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Art of Eternity: Painting Paradise

   2007    Art
How should art depict the relationship between man and God? How can art best express eternal values? Can you and should you portray the face of Christ? For over 1,000 years these were some of the questions which taxed the minds of the greatest artists of the early West. In this three-part series, art historian Andrew Graham-Dixon sets out to unravel the mysteries of art from the pre-perspective era". In the first episode, Andrew traces the beginnings of Christian art in the declining Roman Empire, Egypt and medieval France, and reveals the ideas which lay behind the transition
Series: Art of Eternity

Caligula

   2013    History
Two thousand years ago one of history's most notorious individuals was born. Professor Mary Beard embarks on an investigative journey to explore the life and times of Gaius Julius Caesar Augustus Germanicus - better known to us as Caligula. Caligula has now become known as Rome's most capricious tyrant, and the stories told about him are some of the most extraordinary told about any Roman emperor. He was said to have made his horse a consul, proclaimed himself a living God, and indulged in scandalous orgies - even with his own three sisters - and that's before you mention building vast bridges across land and sea, prostituting senators' wives and killing half the Roman elite seemingly on a whim. All that in just four short years in power before a violent and speedy assassination in a back alley of his own palace at just 28-years-old." But how much of his story is true? Travelling across the Roman world - from Germany and Capri in the bay of Naples to the astonishing luxury of his life in imperial Rome - Mary attempts to peel away the myths. Some stories are difficult to get to the bottom of as they were written by hacks long after his death, but there is plenty of surviving evidence where the 'real' Caligula can be glimpsed. Such as in the extraordinary luxury of his private yachts outside Rome; in the designs he chose for his coins when he became Emperor; in an eye-witness account of Caligula's withering humour written in 41AD; the trial documents covering the mysterious death of his father when he was just seven-years-old; and even in a record of his imperial slaves - from the palace spy to his personal trainer. Piecing together the evidence, Mary puts Caligula back into the context of his times to reveal an astonishing story of murder, intrigue and dynastic family power. Above all, she explains why Caligula has ended up with such a seemingly unredeemable reputation. In the process, she reveals a more intriguing portrait of not just the monster, but the man.

The Two Thousand Year Old Computer

   2012    History
In 1901, a group of divers excavating an ancient Roman shipwreck near the island of Antikythera, off the southern coast of Greece, found a mysterious object - a lump of calcified stone that contained within it several gearwheels welded together after years under the sea. The 2,000-year-old object, no bigger than a modern laptop, is now regarded as the world's oldest computer, devised to predict solar eclipses and, according to recent findings, calculate the timing of the ancient Olympics. Following the efforts of an international team of scientists, the mysteries of the Antikythera Mechanism are uncovered, revealing surprising and awe-inspiring details of the object that continues to mystify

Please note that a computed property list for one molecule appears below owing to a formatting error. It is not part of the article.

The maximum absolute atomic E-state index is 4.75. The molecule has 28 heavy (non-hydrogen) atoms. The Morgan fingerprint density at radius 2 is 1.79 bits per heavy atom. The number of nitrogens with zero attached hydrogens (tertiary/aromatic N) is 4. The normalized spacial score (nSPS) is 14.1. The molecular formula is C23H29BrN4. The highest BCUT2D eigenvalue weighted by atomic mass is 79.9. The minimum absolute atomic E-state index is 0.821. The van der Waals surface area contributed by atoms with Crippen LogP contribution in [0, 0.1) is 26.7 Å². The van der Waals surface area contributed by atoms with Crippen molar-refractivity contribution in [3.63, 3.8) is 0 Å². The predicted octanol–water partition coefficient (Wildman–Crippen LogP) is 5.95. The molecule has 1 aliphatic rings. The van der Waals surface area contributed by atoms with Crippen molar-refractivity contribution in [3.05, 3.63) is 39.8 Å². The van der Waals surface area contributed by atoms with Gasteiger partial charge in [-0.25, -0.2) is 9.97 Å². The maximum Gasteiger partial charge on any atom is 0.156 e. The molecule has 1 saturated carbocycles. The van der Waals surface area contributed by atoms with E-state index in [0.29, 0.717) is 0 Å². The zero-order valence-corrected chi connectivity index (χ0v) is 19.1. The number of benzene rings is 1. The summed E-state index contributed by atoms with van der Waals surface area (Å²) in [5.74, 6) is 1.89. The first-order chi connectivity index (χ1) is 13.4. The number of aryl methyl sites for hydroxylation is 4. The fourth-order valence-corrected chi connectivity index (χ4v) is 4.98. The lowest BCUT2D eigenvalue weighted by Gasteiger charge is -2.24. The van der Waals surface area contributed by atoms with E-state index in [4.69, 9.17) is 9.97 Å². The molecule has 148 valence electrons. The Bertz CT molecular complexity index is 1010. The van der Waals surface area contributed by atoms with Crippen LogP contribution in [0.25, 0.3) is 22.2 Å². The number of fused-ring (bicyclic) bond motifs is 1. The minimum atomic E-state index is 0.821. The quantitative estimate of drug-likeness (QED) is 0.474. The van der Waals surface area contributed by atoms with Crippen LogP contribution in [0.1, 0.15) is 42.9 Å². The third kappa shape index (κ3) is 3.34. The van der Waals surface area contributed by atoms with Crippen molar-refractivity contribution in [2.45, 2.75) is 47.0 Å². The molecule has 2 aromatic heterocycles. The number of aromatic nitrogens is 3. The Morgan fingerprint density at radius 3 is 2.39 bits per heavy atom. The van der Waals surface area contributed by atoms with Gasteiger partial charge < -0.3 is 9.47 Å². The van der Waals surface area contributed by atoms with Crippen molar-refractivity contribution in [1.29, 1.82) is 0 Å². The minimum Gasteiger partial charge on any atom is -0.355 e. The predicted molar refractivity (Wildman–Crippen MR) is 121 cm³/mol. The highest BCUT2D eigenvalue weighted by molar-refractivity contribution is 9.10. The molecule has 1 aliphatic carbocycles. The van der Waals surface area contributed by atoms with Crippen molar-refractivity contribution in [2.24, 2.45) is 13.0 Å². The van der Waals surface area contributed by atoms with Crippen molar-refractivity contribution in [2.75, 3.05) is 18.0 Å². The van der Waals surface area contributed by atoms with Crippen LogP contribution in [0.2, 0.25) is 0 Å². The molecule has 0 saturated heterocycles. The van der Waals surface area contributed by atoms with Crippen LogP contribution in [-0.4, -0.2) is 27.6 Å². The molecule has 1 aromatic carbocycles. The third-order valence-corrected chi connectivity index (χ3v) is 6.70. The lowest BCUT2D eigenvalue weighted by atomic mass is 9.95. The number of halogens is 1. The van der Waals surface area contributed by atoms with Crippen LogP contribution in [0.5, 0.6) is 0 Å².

The Germanic Tribes: Barbarians Against Rome

   2007    History
This acclaimed multi-million dollar 4 part series shows the rise of the tribes of a primitive culture on the fringe of northern Europe to become the heirs of the Roman Empire. Since the age of Caesar this Roman-Germanic conflict was characterized not only by fierce battles but also by phases of co-existence & cooperation. the Germans dug the grave of the Roman Empire, but were also the preserves of the Roman legacy.
Series: The Germanic Tribes

Meet the Romans: All Roads Lead to Rome

   2012    History
Professor Mary Beard looks beyond the stories of emperors, armies, guts and gore to meet the everyday people at the heart of Ancient Rome's vast empire. In this programme, Mary asks not what the Romans did for us, but what the empire did for Rome. She rides the Via Appia, climbs up to the top seats of the Colosseum, takes a boat to Rome's port Ostia and takes us into the bowels of Monte Testaccio. She also meets some extraordinary Romans: Eurysaces, an eccentric baker, who made a fortune out of the grain trade and built his tomb in the shape of a giant bread oven; Baricha, Zabda and Achiba, three prisoners of war who became Roman citizens; and Pupius Amicus, the purple dye seller making imperial dye from shellfish imported from Tunisia. This is Rome from the bottom up.
Series: Meet the Romans
The Story of God
The Story of God

   2016    Culture
D-Day
D-Day

   2013    History
Conquest of the Skies
Conquest of the Skies

   2015    Nature
Stephen Hawking's Favorite Places
Stephen Hawking's Favorite Places

   2016    Science
Generation Iron
Generation Iron

   2017    Culture
The Life of Birds
The Life of Birds

   1998    Nature
Pets: Wild at Heart
Pets: Wild at Heart

   2015    Nature
Human Universe
Human Universe

   2014    History